Wait. What’s this? USA Track & Field, arguably the most dysfunctional of all major American Olympic sports federations, maybe getting something not just right but possibly taking an ambitious step to profoundly reshape the future direction of the sport in the United States and even worldwide?
In announcing Monday that it had retained Indianapolis-based Max Siegel Inc. as part of a wide-ranging plan to restructure its marketing and communications efforts, USATF boldly steps into the 21st century.
Siegel is a guy who gets the vision thing, the commercial thing and the relationship thing. USATF needs precisely that sort of help.
No recitation of Siegel’s extraordinary life story and career seems to do it justice. Here’s a very short take:
He has represented the likes of pro football star Reggie White and baseball great Tony Gwynn. Siegel was president of global operations at Dale Earnhardt Inc. and a senior executive at Sony/BMG, serving on the executive team overseeing pop stars such as Britney Spears, Justin Timberlake, Usher and then gospel greats such as Kirk Franklin, Fred Hammond and Donnie McClurkin.
Now he is has his own race team, Revolution Racing, and it wins. His company, MSI, represents sports figures and organizations. It creates literary, television and film properties, including the 2010 BET Network series, “Changing Lanes,” and the ESPN documentary, “Wendell Scott: A Race Story.”
In short, Siegel is a winner across sports, sponsorship and entertainment lines.
The freaky thing is that Siegel actually wants to help USATF.
When he assesses track and field, he said in an interview, “I see all these heroes and I see the opportunity to expand the brand.”
USATF has tried substantive change in the not-too-distant past. It hired Doug Logan, a change agent, to be its chief executive officer; soon enough, it didn’t like the changes Logan proposed; it then fired the agent.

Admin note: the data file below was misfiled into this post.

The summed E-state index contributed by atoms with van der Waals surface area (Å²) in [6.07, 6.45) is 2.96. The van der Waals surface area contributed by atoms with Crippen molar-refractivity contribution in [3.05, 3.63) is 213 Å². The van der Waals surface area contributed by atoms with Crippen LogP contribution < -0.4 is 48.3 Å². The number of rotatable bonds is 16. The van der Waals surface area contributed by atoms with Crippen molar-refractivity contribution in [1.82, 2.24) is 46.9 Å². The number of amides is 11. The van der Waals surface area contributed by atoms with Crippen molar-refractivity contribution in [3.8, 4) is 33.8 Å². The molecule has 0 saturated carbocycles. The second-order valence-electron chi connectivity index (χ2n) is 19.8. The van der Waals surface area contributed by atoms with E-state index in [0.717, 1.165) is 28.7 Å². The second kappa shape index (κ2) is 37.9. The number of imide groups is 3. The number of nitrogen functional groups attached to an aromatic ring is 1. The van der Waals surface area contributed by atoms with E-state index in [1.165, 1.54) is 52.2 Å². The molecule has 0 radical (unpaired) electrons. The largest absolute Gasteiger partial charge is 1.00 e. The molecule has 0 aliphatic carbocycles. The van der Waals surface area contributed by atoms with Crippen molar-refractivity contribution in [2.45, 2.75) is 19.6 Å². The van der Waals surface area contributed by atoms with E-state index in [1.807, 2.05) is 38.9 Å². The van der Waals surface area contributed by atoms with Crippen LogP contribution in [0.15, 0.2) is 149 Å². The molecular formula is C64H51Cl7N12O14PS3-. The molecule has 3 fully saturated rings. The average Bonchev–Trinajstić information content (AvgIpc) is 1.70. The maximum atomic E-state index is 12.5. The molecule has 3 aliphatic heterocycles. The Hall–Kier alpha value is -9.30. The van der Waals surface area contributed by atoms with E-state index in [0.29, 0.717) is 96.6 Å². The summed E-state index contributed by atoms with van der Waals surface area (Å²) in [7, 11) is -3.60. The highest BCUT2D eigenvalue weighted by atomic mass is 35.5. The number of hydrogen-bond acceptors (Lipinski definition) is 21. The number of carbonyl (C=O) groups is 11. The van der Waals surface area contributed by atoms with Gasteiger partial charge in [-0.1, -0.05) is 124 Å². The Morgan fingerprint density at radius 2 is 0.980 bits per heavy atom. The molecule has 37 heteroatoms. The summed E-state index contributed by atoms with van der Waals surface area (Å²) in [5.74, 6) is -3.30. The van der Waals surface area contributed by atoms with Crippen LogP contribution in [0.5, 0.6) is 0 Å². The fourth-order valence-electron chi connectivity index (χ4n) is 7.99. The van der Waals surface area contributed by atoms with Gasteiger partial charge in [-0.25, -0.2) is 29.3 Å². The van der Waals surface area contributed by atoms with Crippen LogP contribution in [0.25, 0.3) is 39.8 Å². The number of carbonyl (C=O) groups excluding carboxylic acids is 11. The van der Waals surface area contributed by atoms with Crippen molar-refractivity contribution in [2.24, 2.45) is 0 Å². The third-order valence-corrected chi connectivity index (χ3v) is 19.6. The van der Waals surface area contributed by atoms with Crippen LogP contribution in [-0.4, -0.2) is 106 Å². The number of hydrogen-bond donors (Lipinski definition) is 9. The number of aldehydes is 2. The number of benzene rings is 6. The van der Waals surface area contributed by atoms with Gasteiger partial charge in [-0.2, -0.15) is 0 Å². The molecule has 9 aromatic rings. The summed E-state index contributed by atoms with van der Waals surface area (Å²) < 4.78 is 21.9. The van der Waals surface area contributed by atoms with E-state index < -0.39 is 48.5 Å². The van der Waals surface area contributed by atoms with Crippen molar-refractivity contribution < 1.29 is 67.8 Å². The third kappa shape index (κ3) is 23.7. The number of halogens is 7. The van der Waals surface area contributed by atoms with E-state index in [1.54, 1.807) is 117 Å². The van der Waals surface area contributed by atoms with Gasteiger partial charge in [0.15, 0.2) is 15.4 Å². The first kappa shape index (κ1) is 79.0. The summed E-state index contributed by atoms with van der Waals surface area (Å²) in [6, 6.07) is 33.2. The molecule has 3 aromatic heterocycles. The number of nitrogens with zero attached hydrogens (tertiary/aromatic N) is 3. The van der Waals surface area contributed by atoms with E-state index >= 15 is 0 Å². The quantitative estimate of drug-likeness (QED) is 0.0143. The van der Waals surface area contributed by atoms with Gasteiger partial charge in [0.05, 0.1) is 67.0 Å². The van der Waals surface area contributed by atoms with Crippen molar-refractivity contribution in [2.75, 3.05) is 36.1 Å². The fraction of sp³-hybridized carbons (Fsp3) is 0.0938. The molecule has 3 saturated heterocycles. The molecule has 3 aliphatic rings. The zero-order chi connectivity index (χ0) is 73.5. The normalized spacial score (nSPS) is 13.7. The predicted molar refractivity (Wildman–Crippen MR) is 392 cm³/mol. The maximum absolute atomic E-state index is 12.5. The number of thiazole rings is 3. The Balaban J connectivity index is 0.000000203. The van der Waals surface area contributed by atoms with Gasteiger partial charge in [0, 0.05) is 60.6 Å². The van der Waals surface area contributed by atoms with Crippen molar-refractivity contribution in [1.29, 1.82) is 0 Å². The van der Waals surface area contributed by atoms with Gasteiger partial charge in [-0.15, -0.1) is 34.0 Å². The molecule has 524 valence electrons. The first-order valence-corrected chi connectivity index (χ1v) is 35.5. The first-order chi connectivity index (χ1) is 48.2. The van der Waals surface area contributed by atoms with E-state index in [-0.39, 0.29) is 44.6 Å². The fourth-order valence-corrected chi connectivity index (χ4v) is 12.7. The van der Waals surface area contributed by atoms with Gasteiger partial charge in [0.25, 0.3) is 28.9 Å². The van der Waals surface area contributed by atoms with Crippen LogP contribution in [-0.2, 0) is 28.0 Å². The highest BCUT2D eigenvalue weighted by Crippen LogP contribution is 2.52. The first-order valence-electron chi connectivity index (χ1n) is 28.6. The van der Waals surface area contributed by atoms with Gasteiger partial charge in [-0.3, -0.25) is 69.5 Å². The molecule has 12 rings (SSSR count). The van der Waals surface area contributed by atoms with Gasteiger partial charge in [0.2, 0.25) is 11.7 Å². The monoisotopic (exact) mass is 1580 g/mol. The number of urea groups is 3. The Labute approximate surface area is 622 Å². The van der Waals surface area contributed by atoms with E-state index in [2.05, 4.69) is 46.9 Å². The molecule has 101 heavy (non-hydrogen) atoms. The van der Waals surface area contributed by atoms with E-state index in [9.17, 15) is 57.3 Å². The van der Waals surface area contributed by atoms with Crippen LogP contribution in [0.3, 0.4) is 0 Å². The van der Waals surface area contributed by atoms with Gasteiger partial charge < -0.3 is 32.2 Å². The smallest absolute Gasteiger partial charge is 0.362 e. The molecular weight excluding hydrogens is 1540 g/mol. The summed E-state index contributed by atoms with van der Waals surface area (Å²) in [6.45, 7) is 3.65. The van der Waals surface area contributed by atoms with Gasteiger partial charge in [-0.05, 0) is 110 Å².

Other Olympic bodies, of course, have also gone outside the so-called “Olympic family” with similarly dim results.
The U.S. Olympic Committee, for instance, turned twice over the past 10 years to outsiders for its chief executive position — Stephanie Streeter and Lloyd Ward. Each lasted a short time.
Critically, Siegel is not being hired to run USATF itself.
Again, he is not being hired as CEO.
For emphasis, USATF has an interim chief executive, Mike McNees, who has kept things moving steadily, quietly forward, seeking little screen credit.
Nothing gets done in the Olympic world without relationships. Siegel is a former director on the USATF board and the USA Swimming Foundation; he has ties to other Olympic sports as well. If you were paying attention at the USOC assembly last month in Colorado Springs, you saw him there and might have wondered why. Now you know.
The CEO thing is an entirely separate discussion at USATF. What’s at issue now is that, like a patient in therapy, USATF realized that it might, you know, actually help itself — in this case, its business model — if it just acknowledged it first had a problem and was then willing to do something constructively about it.
Here is the problem:
The sport is stagnant in the United States.
The release USATF issued Monday says that engaging Siegel’s company is part of a “broad, fully integrated service agreement that will unite USATF’s commercial ventures” and that “streamlines its internal staff structure in marketing and communications.”